No, You're Not Entitled To Decide Who Gets Cast in a Movie You Want To See

Mendelson's take is that the most rabid of niche audiences have become so used to getting their way that not only is the mainstream media turning their outrage into actual news when they don't -- and therefore throw a tantrum -- but it's having a negative impact on the way movies are made. Characters that should stay dead are brought back because it's sure to be a hit with the fanboys and even shows are resurrected that may very well have had their chance and simply failed fair-and-square.
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Mendelson's take is that the most rabid of niche audiences have become so used to getting their way that not only is the mainstream media turning their outrage into actual news when they don't -- and therefore throw a tantrum -- but it's having a negative impact on the way movies are made. Characters that should stay dead are brought back because it's sure to be a hit with the fanboys and even shows are resurrected that may very well have had their chance and simply failed fair-and-square.
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There's a really great article currently running over at Forbes from Scott Mendelson, who's a film critic based here in L.A. It used to be that Mendelson wrote for his own blog and as a contributor at the Huffington Post, but he's now been picked up by Forbes where he regularly comments on the business of Hollywood. Not the gossip, the business -- the money. His latest takes a look at a relatively recent phenomenon in entertainment that he refers to as "Fan Entitlement Syndrome."

Over the past few weeks, we've seen a loud social media outcry from two admittedly opposite camps of fanboys and fangirls as a response to two recent casting decisions. First came the silly comic book geek crowd losing its fucking mind over the news that Zack Snyder had picked Ben Affleck to play Batman in the Batman vs. Superman movie, whatever its title might end up being. Then came last week, with an entire different social media demographic -- basically women you wouldn't under any circumstances want to be stuck next to on a cross-country flight -- losing its fucking mind over the big announcement that Charlie Hunnam and Dakota Johnson were going to play whatever the hell the two main characters are called in the film adaptation of everyone's favorite mom-porn novel, 50 Shades of Grey.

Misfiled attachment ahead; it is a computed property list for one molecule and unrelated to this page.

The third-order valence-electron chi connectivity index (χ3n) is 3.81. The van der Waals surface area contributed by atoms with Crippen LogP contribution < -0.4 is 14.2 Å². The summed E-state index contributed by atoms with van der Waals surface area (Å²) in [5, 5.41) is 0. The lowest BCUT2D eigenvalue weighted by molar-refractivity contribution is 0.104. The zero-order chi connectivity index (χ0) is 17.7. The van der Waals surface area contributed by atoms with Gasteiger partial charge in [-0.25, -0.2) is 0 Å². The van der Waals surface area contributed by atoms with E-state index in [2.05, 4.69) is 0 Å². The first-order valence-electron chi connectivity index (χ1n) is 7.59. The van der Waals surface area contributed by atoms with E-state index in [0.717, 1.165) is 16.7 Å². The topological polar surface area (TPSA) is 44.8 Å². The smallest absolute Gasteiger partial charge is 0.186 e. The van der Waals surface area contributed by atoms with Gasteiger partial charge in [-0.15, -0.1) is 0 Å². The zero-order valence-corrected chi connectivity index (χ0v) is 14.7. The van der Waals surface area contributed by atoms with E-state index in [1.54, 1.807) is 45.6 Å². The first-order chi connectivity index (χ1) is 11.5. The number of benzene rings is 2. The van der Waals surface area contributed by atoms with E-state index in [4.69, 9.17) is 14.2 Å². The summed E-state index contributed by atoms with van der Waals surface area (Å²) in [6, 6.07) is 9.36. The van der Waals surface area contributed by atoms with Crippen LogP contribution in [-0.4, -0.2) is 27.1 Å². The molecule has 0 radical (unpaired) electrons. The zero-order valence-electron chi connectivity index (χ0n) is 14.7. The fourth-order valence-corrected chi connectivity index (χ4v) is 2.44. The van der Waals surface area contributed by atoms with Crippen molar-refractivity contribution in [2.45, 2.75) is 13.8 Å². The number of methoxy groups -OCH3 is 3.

Mendelson's take is that the most rabid of niche audiences have become so used to getting their way that not only is the mainstream media turning their outrage into actual news when they don't -- and therefore throw a tantrum -- but it's having a negative impact on the way movies are made. Characters that should stay dead are brought back because it's sure to be a hit with the fanboys and even shows are resurrected that may very well have had their chance and simply failed fair-and-square. While it's indeed not bad to see the resurrection of Arrested Development, the argument within the echo chamber of its fawning acolytes for years that it wasn't given a chance to find an audience was always nonsense, and I say that as someone who liked the show a lot. Fox is the network that killed my beloved Firefly after less than a season, so there's no love lost there, but it admittedly gave Arrested Development more leeway than it probably even deserved. Given its ratings at the time, it's staggering it wasn't canceled sooner.

What Mendelson doesn't get into, though, is the reason <em>why</em> the fans have so much power these days, and it's something I've already mentioned: social media. The internet is wonderful because it's given average people a chance to override the gatekeepers in entertainment and make or break stars, movies, bands, and shows entirely based on a democratic vote. The internet is also a really crappy place because it's given average people a chance to override the gatekeepers in entertainment and make or break stars, movies, bands, and shows entirely based on a democratic vote. What you get now, as Mendelson says, is a bunch of people who think they're entitled to have a say in how a movie is produced or what becomes of a show and its storyline, and given the social media hive-mind and the way that it's empowered not simply every idiot with an internet connection but the social media-savvy geek culture in general, it sometimes becomes hard to tell what's really popular and what's just a very loud segment of the internet mouthing off.

Movies, albums, shows, and so on are, more often than not, already made by committee these days. Sometimes I can't help but think that the last thing we need is for more people to be allowed into the process -- and to flip their shit when they're not, because they're convinced they deserve to be.